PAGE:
Analyzing Homographic Phishing Characters

е negates e!

Overview

Recently, I’ve seen a couple of phishing scams hit a few of my friends on Facebook (yes, I still use that thing), and after I asked how they fell for something like this, they replied with “Well, it looked nearly identical to the real Facebook url.”

This made me investigate further into this for a bit. I thought that the general lecture I gave to my friends that “it’s one of those common sense things to check links so you’re not actually going to like fàcèbook or whatever” kept them safe – but when it’s characters that literally look like the exact same, but are two different symbols (such as a and а, becomes a potential concern for phishing attacks. Allow me to elaborate.

Let’s compare the difference between this е and this e:

Googling the former:

png

Googling the latter:

png

So why does this exist?

I’m not going to get really technical here when it comes to historic alphabet development, but when the Latin alphabet, Cyrillic alphabet[s] and the Greek alphabet were being developed, they ended up deriving similar letters from each other. As an example, both the Latin character “a” and Cyrllic character “а” were derived from the Greek character “α” (alpha), but are localized to two different regions of the world.

Similar things could be said in the Latin alphabet, where the lowercase L “l” and the uppercase i “I” look extremely identical to each other. In addition, combining “rn” together can deceive people to think it’s the character “m” instead. At first glance, the domain “rnicrosoft.com” could look like a legitimate website, or even “steamcornmunlty.com”, but “microsoft” negates “rnicrosoft” and “steamcommunity” negates “steamcornmunlty”.

The similarities between these characters are formally described as “homographs”: when two words look alike, but have two completely different meanings. Domain Name Systems (DNS) allows these different alphabetical systems to be used as a fully qualified domain name (FQDN) by labeling them as internationalized domain name(s) (IDN). From Wikipedia: “An internationalized domain name (IDN) is an Internet domain name that contains at least one [character] displayed in software applications, in a [foreign-based.] language-specific script or alphabet, such as characters with diacritics or ligatures.”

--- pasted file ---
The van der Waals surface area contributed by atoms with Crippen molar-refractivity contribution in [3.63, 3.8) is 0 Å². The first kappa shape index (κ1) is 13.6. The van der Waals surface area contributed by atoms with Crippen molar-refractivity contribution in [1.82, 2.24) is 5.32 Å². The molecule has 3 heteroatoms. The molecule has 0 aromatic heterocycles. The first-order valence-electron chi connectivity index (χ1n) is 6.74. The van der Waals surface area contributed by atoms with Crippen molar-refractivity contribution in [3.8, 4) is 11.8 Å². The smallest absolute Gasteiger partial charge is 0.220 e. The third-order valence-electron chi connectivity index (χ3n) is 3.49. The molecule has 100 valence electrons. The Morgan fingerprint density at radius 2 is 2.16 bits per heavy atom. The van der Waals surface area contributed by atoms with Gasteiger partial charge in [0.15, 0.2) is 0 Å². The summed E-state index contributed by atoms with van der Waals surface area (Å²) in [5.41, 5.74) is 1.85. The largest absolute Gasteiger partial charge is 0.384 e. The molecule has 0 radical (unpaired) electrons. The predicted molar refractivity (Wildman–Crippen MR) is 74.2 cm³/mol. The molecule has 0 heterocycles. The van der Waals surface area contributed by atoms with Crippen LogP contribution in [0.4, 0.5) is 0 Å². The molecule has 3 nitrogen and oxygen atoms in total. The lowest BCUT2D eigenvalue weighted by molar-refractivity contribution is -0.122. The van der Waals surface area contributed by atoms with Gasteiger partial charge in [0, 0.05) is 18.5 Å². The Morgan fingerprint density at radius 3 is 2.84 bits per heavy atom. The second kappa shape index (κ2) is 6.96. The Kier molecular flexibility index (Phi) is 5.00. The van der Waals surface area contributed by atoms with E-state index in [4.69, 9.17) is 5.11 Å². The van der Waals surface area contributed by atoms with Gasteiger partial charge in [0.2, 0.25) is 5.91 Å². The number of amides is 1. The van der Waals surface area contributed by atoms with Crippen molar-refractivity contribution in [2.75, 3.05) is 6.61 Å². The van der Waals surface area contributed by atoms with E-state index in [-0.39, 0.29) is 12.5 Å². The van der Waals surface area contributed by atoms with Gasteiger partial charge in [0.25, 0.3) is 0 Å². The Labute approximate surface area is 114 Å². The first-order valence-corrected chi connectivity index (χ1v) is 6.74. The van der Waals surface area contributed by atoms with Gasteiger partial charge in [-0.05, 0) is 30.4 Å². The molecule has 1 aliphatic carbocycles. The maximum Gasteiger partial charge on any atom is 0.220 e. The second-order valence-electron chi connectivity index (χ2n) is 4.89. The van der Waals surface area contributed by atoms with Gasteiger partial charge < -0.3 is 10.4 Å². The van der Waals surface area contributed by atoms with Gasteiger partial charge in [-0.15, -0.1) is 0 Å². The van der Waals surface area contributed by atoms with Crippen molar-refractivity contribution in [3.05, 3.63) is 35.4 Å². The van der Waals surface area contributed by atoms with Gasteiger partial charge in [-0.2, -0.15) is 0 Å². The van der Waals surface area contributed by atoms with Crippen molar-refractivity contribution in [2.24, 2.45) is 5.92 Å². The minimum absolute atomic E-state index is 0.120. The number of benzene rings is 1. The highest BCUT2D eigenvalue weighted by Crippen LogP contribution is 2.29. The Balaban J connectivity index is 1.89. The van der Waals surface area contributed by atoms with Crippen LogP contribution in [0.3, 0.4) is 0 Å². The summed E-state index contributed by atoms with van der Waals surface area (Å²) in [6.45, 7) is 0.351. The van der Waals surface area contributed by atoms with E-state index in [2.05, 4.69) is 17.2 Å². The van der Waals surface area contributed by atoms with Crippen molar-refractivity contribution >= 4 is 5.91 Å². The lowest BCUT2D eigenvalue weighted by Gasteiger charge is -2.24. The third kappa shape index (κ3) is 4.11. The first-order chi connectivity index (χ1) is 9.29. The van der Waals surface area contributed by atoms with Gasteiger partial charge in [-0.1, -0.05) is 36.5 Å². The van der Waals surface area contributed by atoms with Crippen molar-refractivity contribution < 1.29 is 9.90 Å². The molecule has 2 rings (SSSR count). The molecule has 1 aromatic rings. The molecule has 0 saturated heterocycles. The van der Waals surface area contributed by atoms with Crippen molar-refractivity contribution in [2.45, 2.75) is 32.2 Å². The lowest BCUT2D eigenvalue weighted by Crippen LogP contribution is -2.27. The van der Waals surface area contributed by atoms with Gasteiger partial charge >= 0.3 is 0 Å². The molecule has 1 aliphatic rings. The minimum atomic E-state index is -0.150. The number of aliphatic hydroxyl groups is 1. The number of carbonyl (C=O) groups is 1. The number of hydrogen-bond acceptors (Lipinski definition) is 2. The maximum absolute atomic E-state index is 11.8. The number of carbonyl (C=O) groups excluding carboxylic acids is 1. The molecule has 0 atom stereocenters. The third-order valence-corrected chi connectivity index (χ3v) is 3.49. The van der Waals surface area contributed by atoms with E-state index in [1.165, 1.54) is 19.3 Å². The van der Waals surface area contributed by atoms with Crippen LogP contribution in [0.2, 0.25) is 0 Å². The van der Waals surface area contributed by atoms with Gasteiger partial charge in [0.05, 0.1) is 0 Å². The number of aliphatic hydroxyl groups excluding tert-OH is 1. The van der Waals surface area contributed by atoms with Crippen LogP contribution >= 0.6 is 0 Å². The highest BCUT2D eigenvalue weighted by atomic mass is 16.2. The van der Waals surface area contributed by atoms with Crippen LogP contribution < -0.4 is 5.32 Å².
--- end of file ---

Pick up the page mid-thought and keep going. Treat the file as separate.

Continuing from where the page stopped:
Technical Problems

Phishing attacks can take advantage of this by using homographs to replace lookalike characters, such as writing facеbook instead of writing facebook, or gооglе instead of google.

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Additionally, DNS labels are not case-sensitive, meaning “ExAmPlE.com” and “example.com” are equivalent to each other. Because of this, phishers can take advantage of case-insensitivity and deceive people into falling for imposterous links.

Resources

[1] http://www.tcpipguide.com/free/t_DNSLabelsNamesandSyntaxRules.htm
[2] https://www.ietf.org/rfc/rfc3492.txt
[3]http://www.irongeek.com/i.php?page=security/out-of-character-use-of-punycode-and-homoglyph-attacks-to-obfuscate-urls-for-phishing
[4] https://en.wikipedia.org/wiki/Internationalized_domain_name
[5] https://en.wikipedia.org/wiki/Punycode
[6] https://en.wikipedia.org/wiki/Cyrillic_alphabets
[7] https://en.wikipedia.org/wiki/A_(Cyrillic)
[8] https://en.wikipedia.org/wiki/A
[9] https://en.wikipedia.org/wiki/IDN_homograph_attack
[10] https://www.compart.com/en/unicode/U+0435
[11] https://tools.ietf.org/html/rfc5892
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Erica Miller
Student, Freelancer

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